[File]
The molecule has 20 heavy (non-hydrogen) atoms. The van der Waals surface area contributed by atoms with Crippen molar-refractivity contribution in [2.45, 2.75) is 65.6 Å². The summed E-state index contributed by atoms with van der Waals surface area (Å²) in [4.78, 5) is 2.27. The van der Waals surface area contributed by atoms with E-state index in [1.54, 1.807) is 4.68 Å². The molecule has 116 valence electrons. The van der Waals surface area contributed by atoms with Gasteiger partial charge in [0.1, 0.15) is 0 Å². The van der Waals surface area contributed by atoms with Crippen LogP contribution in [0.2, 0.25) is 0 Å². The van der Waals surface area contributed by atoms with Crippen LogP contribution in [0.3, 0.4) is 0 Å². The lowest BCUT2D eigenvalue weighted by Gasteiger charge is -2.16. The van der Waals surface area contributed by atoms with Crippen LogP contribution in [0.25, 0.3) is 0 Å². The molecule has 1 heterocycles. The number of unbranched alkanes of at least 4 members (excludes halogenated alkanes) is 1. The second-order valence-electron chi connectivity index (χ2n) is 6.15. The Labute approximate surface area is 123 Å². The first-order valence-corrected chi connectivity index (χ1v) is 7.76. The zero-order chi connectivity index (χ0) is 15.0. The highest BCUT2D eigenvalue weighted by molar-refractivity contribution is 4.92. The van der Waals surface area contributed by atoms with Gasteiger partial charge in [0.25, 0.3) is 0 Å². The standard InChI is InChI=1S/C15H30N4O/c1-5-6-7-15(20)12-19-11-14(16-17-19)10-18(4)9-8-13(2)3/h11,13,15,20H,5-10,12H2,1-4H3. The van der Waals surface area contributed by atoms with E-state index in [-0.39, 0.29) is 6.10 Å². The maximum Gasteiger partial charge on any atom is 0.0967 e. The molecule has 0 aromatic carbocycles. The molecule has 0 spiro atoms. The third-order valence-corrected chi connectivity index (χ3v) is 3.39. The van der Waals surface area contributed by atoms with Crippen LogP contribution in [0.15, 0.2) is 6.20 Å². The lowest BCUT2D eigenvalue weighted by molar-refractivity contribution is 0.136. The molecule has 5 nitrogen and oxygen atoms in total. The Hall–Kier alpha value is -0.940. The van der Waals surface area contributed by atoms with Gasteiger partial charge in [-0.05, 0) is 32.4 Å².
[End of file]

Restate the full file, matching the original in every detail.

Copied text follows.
The molecule has 20 heavy (non-hydrogen) atoms. The van der Waals surface area contributed by atoms with Crippen molar-refractivity contribution in [2.45, 2.75) is 65.6 Å². The summed E-state index contributed by atoms with van der Waals surface area (Å²) in [4.78, 5) is 2.27. The van der Waals surface area contributed by atoms with E-state index in [1.54, 1.807) is 4.68 Å². The molecule has 116 valence electrons. The van der Waals surface area contributed by atoms with Gasteiger partial charge in [0.1, 0.15) is 0 Å². The van der Waals surface area contributed by atoms with Crippen LogP contribution in [0.2, 0.25) is 0 Å². The van der Waals surface area contributed by atoms with Crippen LogP contribution in [0.3, 0.4) is 0 Å². The lowest BCUT2D eigenvalue weighted by Gasteiger charge is -2.16. The van der Waals surface area contributed by atoms with Crippen LogP contribution in [0.25, 0.3) is 0 Å². The molecule has 1 heterocycles. The number of unbranched alkanes of at least 4 members (excludes halogenated alkanes) is 1. The second-order valence-electron chi connectivity index (χ2n) is 6.15. The Labute approximate surface area is 123 Å². The first-order valence-corrected chi connectivity index (χ1v) is 7.76. The zero-order chi connectivity index (χ0) is 15.0. The highest BCUT2D eigenvalue weighted by molar-refractivity contribution is 4.92. The van der Waals surface area contributed by atoms with Gasteiger partial charge in [0.25, 0.3) is 0 Å². The standard InChI is InChI=1S/C15H30N4O/c1-5-6-7-15(20)12-19-11-14(16-17-19)10-18(4)9-8-13(2)3/h11,13,15,20H,5-10,12H2,1-4H3. The van der Waals surface area contributed by atoms with E-state index in [-0.39, 0.29) is 6.10 Å². The maximum Gasteiger partial charge on any atom is 0.0967 e. The molecule has 0 aromatic carbocycles. The molecule has 0 spiro atoms. The third-order valence-corrected chi connectivity index (χ3v) is 3.39. The van der Waals surface area contributed by atoms with Crippen LogP contribution in [0.15, 0.2) is 6.20 Å². The lowest BCUT2D eigenvalue weighted by molar-refractivity contribution is 0.136. The molecule has 5 nitrogen and oxygen atoms in total. The Hall–Kier alpha value is -0.940. The van der Waals surface area contributed by atoms with Gasteiger partial charge in [-0.05, 0) is 32.4 Å².